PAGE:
MAC OS - Configuring multiple DNS resolvers

  2 minute read

New company, new gear and the plain/fun of going through the hassle of setting up your laptop and all tweaks and preferences that you love.

Challenge

My new laptop has a VPN client installed that push DNS settings overriding my home network DNS, that stops me from solving the internal FQDNs for my local network.

This is a normal behavior for the majority of VPN clients, when there is a conscious security policy in place.

This setup is perfectly fine for majority of the users that do not really bother to setup DNS on their home network, or just have a good memory to remember which device has IP X.X.X.X.

Well my problem is that I am in none of these two groups, since lets face it, I am really bad remembering what IPs my devices at home have configured or what IPs were assigned to them by DHCP, and I do have internal DNS setup at home to be able to use FQDNs instead of IPs.

Hence my challenge when your VPN client changes the /etc/resolv.conf removing my internal DNS from the config.

Solution

Initial state of my resolv.conf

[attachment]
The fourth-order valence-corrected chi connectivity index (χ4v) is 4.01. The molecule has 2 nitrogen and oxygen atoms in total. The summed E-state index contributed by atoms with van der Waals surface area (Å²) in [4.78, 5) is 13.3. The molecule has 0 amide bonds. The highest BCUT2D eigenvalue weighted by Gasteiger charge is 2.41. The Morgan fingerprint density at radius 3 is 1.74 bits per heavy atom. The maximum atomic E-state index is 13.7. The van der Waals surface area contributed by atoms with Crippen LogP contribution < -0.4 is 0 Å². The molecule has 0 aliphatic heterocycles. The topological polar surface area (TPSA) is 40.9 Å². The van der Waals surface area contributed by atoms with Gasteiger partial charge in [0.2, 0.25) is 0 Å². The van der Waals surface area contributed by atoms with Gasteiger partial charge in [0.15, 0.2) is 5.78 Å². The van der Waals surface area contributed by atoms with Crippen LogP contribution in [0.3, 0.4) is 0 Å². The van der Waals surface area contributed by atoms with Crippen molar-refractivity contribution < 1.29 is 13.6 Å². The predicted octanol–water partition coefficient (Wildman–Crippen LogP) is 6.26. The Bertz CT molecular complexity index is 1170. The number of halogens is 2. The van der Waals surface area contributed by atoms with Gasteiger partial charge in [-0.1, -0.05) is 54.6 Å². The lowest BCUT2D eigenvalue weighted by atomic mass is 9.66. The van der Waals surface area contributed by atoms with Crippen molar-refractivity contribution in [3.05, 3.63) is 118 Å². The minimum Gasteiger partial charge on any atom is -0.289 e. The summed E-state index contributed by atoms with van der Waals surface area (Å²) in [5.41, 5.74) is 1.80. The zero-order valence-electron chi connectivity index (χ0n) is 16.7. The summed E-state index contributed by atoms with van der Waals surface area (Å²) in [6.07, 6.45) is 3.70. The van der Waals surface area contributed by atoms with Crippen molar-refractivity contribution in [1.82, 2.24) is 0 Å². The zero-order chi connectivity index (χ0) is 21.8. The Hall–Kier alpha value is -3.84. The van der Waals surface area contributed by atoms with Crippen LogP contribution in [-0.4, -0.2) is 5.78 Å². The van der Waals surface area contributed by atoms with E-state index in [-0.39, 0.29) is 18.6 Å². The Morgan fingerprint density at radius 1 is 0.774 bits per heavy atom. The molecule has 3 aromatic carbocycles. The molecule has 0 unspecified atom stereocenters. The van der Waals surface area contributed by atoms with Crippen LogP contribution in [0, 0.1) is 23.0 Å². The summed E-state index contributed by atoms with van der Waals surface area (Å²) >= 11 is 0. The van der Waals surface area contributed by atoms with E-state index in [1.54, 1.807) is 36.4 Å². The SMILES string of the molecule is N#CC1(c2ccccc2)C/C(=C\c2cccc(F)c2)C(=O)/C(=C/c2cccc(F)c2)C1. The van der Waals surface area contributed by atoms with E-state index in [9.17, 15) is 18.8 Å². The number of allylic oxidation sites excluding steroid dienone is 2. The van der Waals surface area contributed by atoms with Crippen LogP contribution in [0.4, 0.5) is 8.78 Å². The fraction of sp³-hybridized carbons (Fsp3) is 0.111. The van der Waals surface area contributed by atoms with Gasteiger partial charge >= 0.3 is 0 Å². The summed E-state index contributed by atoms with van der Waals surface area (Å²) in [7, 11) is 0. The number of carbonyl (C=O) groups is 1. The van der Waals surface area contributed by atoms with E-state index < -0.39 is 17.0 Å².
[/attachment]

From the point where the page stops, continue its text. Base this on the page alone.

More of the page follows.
domain home
nameserver 192.168.0.1
nameserver 192.168.0.2

State of resolv.conf after connecting VPN client

search mycompany.com it.mycompany.com
nameserver 10.30.20.10
nameserver 10.30.20.11

At this point all my internal DNS resolution is gone

$ ping mydevice.home

ping: cannot resolve mydevice.home: Unknown host

To solve the problem we need to add an additional resolv.conf

The additional configuration is similar to any other resolv.conf file that we add to /etc/resolver/ directory.

For example, to our home domain we need a config file:

domain home
nameserver 192.168.0.1
nameserver 192.168.0.2

Checking again if we now can use FQDN instead of IP

$ ping mydevice.home -c 2

PING mydevice.home (192.168.0.5): 56 data bytes
64 bytes from 192.168.0.5: icmp_seq=0 ttl=64 time=7.756 ms
64 bytes from 192.168.0.5: icmp_seq=1 ttl=64 time=2.554 ms

--- mydevice.home ping statistics ---
2 packets transmitted, 2 packets received, 0.0% packet loss
round-trip min/avg/max/stddev = 2.554/5.155/7.756/2.601 ms

Seems that it works :)

Summary

The solution is pretty simple as explained.

  1. Get the config that you would need in a normal /etc/resolv.conf file for your domain
  2. Create an additional config file in /etc/resolver/
  3. Reconnect VPN client or restart network config